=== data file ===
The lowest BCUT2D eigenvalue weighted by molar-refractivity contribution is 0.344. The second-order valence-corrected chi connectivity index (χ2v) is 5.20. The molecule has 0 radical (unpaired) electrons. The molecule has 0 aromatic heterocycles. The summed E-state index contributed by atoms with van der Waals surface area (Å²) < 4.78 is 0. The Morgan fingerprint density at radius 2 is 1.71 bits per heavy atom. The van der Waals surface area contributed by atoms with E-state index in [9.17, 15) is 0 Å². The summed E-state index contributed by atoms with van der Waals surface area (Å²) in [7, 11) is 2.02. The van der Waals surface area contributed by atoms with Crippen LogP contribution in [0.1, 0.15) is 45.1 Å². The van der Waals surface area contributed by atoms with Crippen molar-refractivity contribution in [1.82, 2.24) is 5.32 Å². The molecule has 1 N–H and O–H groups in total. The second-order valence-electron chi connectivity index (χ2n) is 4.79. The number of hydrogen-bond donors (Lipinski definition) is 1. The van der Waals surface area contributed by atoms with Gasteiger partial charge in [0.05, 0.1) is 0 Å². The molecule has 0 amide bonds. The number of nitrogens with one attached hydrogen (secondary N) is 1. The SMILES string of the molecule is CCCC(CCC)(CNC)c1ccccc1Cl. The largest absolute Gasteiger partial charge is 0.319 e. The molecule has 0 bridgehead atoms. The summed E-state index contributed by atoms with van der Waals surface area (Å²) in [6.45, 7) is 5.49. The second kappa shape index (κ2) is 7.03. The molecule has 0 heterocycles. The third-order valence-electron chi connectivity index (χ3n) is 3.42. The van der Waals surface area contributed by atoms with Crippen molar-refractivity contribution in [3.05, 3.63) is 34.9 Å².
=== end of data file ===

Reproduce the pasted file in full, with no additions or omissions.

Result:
The lowest BCUT2D eigenvalue weighted by molar-refractivity contribution is 0.344. The second-order valence-corrected chi connectivity index (χ2v) is 5.20. The molecule has 0 radical (unpaired) electrons. The molecule has 0 aromatic heterocycles. The summed E-state index contributed by atoms with van der Waals surface area (Å²) < 4.78 is 0. The Morgan fingerprint density at radius 2 is 1.71 bits per heavy atom. The van der Waals surface area contributed by atoms with E-state index in [9.17, 15) is 0 Å². The summed E-state index contributed by atoms with van der Waals surface area (Å²) in [7, 11) is 2.02. The van der Waals surface area contributed by atoms with Crippen LogP contribution in [0.1, 0.15) is 45.1 Å². The van der Waals surface area contributed by atoms with Crippen molar-refractivity contribution in [1.82, 2.24) is 5.32 Å². The molecule has 1 N–H and O–H groups in total. The second-order valence-electron chi connectivity index (χ2n) is 4.79. The number of hydrogen-bond donors (Lipinski definition) is 1. The van der Waals surface area contributed by atoms with Gasteiger partial charge in [0.05, 0.1) is 0 Å². The molecule has 0 amide bonds. The number of nitrogens with one attached hydrogen (secondary N) is 1. The SMILES string of the molecule is CCCC(CCC)(CNC)c1ccccc1Cl. The largest absolute Gasteiger partial charge is 0.319 e. The molecule has 0 bridgehead atoms. The summed E-state index contributed by atoms with van der Waals surface area (Å²) in [6.45, 7) is 5.49. The second kappa shape index (κ2) is 7.03. The molecule has 0 heterocycles. The third-order valence-electron chi connectivity index (χ3n) is 3.42. The van der Waals surface area contributed by atoms with Crippen molar-refractivity contribution in [3.05, 3.63) is 34.9 Å².